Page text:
oldest café is the Ruszwurm in the Castle Hill district of Buda. This
Baroque gem sports the same cherrywood paneling and quality service as
when it first opened, in 1824. And the same high quality treats. The
Ruszwurm's confectionery is so fabulous that couriers were once sent
from Vienna to retrieve it. Whatever you try - and we heartily recommend
the Linzer torte or the ice cream - you can be assured that it's
stops on the Budapest café trail: Café Angelika with neo-Baroque
furnishings, marble floors, and stained-glass windows, Café Pierrot, on
the site of a onetime medieval bakery, and the Lukács, former coffee
house of the Communist police.
Nearby: Medieval History,
you decide to return to your hotel in Budapest or try one of the
historic manor house hotels (with all the modern amenities) outside the
capital, there are several wonderful places nearby that make for easy
day trips by train, bus, car or even bicycle.
Szentendre is the closest, just 15 minutes by car north of Budapest. With its red-tiled roofs, narrow alleyways, brightly painted houses and Orthodox churches built by the Serbians who settled there in the 17th century, Szentendre became an artists' colony in this century and today hosts many festivals throughout the year. Among the town's many famous museums and galleries, the Margit Kovács collection of ceramics is particularly appealing. Hungary's largest open-air folk museum, or skanzen, is also in Szentendre. Between April and October folk crafts are demonstrated in and around traditional houses, churches, mills and other buildings typical of small villages throughout the country.
Travel back to the 13th century as you climb high atop a hill in Visegrád to Solomon's Tower, one of Central Europe's largest and best preserved Romanesque castle keeps. With a commanding view of the Danube as it turns 90ş, this spot was of strategic importance to the Romans, who also built fortifications here. Visegrád was the home of Hungary's kings in the 14th and 15th century. The nation's great Renaissance King Matthias Corvinus made Visegrád the capital and constructed a magnificent palace, now the Mátyás Király Museum, on the riverbank.
Further north and west is Esztergom, the birthplace of Hungary's beloved first King, and later Saint, Stephen. The country's first capital in the 11th century, Esztergom was - and still is - the nation's ecclesiastical center. Dominating Castle Hill is the Basilica, Hungary's largest church with one of the world's largest altar paintings. An unparalleled collection of medieval and Renaissance ecclesiastical art fills the Christian Museum. Climb the dome of the Basilica for a unique view of the majestic Danube.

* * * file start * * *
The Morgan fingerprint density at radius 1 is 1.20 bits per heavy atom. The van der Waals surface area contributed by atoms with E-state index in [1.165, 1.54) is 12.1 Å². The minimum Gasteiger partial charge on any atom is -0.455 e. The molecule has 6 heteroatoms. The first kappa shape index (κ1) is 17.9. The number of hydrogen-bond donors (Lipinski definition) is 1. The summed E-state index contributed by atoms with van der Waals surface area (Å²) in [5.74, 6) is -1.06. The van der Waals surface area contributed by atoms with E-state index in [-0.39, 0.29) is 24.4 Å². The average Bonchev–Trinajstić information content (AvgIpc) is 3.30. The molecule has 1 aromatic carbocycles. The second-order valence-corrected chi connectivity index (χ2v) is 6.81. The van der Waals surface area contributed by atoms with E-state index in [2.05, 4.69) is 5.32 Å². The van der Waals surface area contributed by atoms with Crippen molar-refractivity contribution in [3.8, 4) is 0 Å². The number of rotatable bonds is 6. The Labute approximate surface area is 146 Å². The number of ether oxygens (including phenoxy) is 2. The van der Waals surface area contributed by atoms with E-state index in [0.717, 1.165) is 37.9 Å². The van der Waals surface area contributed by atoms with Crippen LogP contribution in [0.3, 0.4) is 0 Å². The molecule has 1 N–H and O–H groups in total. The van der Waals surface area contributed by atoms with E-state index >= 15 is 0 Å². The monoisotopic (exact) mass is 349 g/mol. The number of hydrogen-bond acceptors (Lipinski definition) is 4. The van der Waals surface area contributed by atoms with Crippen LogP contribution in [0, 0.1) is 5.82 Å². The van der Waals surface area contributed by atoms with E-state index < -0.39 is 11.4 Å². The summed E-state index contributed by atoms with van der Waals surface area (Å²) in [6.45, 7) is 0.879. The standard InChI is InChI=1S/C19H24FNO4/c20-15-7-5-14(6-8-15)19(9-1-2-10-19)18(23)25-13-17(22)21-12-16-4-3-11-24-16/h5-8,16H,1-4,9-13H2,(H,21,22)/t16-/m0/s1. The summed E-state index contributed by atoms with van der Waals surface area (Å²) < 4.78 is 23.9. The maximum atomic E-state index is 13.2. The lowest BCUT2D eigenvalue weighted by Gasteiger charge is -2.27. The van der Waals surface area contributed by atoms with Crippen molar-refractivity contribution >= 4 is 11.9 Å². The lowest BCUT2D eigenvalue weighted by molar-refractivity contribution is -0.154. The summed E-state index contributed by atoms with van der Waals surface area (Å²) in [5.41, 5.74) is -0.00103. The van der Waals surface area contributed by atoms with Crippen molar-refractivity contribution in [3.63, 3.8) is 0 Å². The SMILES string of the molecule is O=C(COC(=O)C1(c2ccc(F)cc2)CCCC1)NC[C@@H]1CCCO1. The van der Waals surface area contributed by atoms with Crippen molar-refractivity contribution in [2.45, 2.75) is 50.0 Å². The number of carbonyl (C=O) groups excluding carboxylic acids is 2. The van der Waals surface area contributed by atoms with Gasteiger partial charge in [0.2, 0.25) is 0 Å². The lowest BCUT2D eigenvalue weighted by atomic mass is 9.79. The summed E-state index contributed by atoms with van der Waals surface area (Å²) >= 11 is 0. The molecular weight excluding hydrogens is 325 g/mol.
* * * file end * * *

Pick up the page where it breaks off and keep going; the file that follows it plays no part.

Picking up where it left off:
Two royal and aristocratic residences of a more recent vintage - both built in the 18th century - are only a short ride away from Budapest: the Grassalkovich Palace at Gödöllő to the northeast and the Brunswick Castle at Martonvásár to the southwest.
At Gödöllő, she insisted on stables with marble columns and windows designed so that flies could not enter to bother the horses. Nearly ruined by over 30 years of Soviet misuse as barracks, the Baroque-style palace and stables are now a museum where you can see the royals' private rooms. Equestrian events are frequently held in the beautiful riding park.
Beethoven was the honored guest and music teacher at neo-Gothic Brunswick Castle. He dedicated the Appassionata Sonata in F minor and the Sonata in F sharp major to the Brunswick family. The Beethoven Museum displays his original sheet music and a piano he played. More than 300 species of trees are planted in the 170-acre English-style park and garden around the mansion.
These historical towns, with all their attractions, are eminently accessible from the capital. Have your breakfast in Budapest, explore during the day to your heart's content, and be back by nightfall - just in time for dinner!
History and Culture